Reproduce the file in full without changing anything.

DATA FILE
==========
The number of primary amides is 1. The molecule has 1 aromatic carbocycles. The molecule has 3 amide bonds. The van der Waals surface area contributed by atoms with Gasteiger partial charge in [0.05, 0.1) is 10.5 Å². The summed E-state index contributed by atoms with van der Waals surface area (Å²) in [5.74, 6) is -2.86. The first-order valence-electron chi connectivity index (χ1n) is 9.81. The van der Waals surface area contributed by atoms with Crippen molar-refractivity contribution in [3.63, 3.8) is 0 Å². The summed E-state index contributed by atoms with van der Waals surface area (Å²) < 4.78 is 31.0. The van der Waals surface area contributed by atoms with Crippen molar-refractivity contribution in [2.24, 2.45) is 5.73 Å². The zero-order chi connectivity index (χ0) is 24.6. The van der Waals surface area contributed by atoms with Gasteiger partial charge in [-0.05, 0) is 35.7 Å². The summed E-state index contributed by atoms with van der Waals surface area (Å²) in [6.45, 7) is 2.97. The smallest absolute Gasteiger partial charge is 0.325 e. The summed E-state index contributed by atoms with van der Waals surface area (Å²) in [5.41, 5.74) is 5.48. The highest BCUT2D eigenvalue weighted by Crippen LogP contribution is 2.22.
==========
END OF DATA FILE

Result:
The number of primary amides is 1. The molecule has 1 aromatic carbocycles. The molecule has 3 amide bonds. The van der Waals surface area contributed by atoms with Gasteiger partial charge in [0.05, 0.1) is 10.5 Å². The summed E-state index contributed by atoms with van der Waals surface area (Å²) in [5.74, 6) is -2.86. The first-order valence-electron chi connectivity index (χ1n) is 9.81. The van der Waals surface area contributed by atoms with Crippen molar-refractivity contribution in [3.63, 3.8) is 0 Å². The summed E-state index contributed by atoms with van der Waals surface area (Å²) < 4.78 is 31.0. The van der Waals surface area contributed by atoms with Crippen molar-refractivity contribution in [2.24, 2.45) is 5.73 Å². The zero-order chi connectivity index (χ0) is 24.6. The van der Waals surface area contributed by atoms with Gasteiger partial charge in [-0.05, 0) is 35.7 Å². The summed E-state index contributed by atoms with van der Waals surface area (Å²) in [6.45, 7) is 2.97. The smallest absolute Gasteiger partial charge is 0.325 e. The summed E-state index contributed by atoms with van der Waals surface area (Å²) in [5.41, 5.74) is 5.48. The highest BCUT2D eigenvalue weighted by Crippen LogP contribution is 2.22.